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This 'fear' stuff is an interesting process. One minute you're as confident as anyone on the planet and the next you're quaking in your boots. As I write this column, I'm firmly entrenched in a pair of very unstable boots.
You'll remember that I had told you that Le was again looking for work and that our family (yes .. it's a family even if the children are four-legged) was probably facing another move. The good news is that Le has found work. The bad news is that it means moving again. That reality didn't really hit home until recently when a firm nibble on the house came in. As much as I hate to admit it, I was happy when we couldn't reach a settlement. I don't want to move again .. we've been in Mobile for two years now and I'm finally able to make it to the grocery store without getting too lost (of course, getting lost inside the store is a different story). I am just getting comfortable with my doctor and my dentist. Even more frightening than the physical aspects of moving are the emotional ones. Loss of skills gained takes quite a toll. Just the fear of losing ground has a price. I've paid my dues .. I don't want to have to keep battling this brain of mine. I want to settle into a routine and stay there until I'm old and gray. Routine allows me the luxury of hiding some of my deficits. I don't want to have to look at the ways in which my abilities are so altered.
There's alot about this move that is similar to my coming to grips with my injury. Those first six months or so were spent in a fog. An unpleasant fog to be sure but one that was tempered by the fact that I kept thinking that I'd wake up and everything would be fine. The permanence of the injury was much too abstract to me to consider. The professionals kept reinforcing that belief because my injury had been 'mild.' I knew that things would snap back to normal .. those absent friends would return and I wouldn't even be resentful .. my career would recover from its slight setback and move forward .. my husband and I could go back to being the two fiercely independent people we had been before the wreck .. I would return to looking at challenges and new happenings with anticipation and only a slight nervousness .. the rage and the grief would fade away and life wouldn't be nearly so raw anymore.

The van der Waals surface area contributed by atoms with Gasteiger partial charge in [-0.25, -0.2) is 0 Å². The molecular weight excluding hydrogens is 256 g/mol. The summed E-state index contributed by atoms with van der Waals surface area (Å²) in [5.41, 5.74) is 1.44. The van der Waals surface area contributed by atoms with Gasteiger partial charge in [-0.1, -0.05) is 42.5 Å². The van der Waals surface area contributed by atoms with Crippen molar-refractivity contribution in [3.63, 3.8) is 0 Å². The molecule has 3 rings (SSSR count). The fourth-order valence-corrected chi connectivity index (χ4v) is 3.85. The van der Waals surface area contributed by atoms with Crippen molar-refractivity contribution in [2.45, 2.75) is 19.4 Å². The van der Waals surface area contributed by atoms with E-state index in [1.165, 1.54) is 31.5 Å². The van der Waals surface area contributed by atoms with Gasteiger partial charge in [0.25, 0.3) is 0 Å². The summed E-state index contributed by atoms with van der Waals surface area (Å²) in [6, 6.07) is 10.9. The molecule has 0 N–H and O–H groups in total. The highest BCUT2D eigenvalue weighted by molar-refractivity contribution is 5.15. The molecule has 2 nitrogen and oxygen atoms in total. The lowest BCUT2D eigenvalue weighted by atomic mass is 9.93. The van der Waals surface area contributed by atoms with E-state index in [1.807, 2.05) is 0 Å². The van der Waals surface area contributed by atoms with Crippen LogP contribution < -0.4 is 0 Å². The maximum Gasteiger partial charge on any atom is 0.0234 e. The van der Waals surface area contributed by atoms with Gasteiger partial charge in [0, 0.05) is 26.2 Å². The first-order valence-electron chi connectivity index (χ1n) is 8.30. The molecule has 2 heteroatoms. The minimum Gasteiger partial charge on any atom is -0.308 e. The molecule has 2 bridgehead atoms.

Six months was a turning point for me. I developed a problem with suicidal depression six months after my injury. There were a lot of reasons for it (all related to the accident and the subsequent injury) and I ended up being put into a psychiatric hospital for several months. My anger and frustration became much more focused during that stay .. not for the help I got but for the help I didn't get. The one benefit of my 'incarceration' was that it gave me the determination to fight the fear. The fog of oblivion was starting to lift. I was moving into a state of acknowledgment. I had problems and I needed to start making accommodations if I was ever going to start moving forward. After accommodation came acceptance. I suppose, if I want to be technically correct, I should say that acceptance is a moving target. I'm in and out of that state on a daily basis.